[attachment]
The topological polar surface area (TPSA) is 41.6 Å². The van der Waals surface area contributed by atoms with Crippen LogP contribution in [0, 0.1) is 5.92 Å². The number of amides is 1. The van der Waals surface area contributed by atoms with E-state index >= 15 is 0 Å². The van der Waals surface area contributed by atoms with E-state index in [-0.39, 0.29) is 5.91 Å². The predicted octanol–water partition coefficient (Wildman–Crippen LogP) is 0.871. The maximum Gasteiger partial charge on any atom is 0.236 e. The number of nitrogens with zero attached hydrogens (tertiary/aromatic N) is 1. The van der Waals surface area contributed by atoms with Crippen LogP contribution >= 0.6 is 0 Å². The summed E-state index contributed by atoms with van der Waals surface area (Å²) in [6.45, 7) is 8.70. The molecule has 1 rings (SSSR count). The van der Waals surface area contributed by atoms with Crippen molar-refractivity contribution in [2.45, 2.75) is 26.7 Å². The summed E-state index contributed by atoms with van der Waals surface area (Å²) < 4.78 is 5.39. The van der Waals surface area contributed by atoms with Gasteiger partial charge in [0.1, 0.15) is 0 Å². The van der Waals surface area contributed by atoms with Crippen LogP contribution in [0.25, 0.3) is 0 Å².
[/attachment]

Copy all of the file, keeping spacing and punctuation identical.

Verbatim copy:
The topological polar surface area (TPSA) is 41.6 Å². The van der Waals surface area contributed by atoms with Crippen LogP contribution in [0, 0.1) is 5.92 Å². The number of amides is 1. The van der Waals surface area contributed by atoms with E-state index >= 15 is 0 Å². The van der Waals surface area contributed by atoms with E-state index in [-0.39, 0.29) is 5.91 Å². The predicted octanol–water partition coefficient (Wildman–Crippen LogP) is 0.871. The maximum Gasteiger partial charge on any atom is 0.236 e. The number of nitrogens with zero attached hydrogens (tertiary/aromatic N) is 1. The van der Waals surface area contributed by atoms with Crippen LogP contribution >= 0.6 is 0 Å². The summed E-state index contributed by atoms with van der Waals surface area (Å²) in [6.45, 7) is 8.70. The molecule has 1 rings (SSSR count). The van der Waals surface area contributed by atoms with Crippen molar-refractivity contribution in [2.45, 2.75) is 26.7 Å². The summed E-state index contributed by atoms with van der Waals surface area (Å²) < 4.78 is 5.39. The van der Waals surface area contributed by atoms with Gasteiger partial charge in [0.1, 0.15) is 0 Å². The van der Waals surface area contributed by atoms with Crippen LogP contribution in [0.25, 0.3) is 0 Å².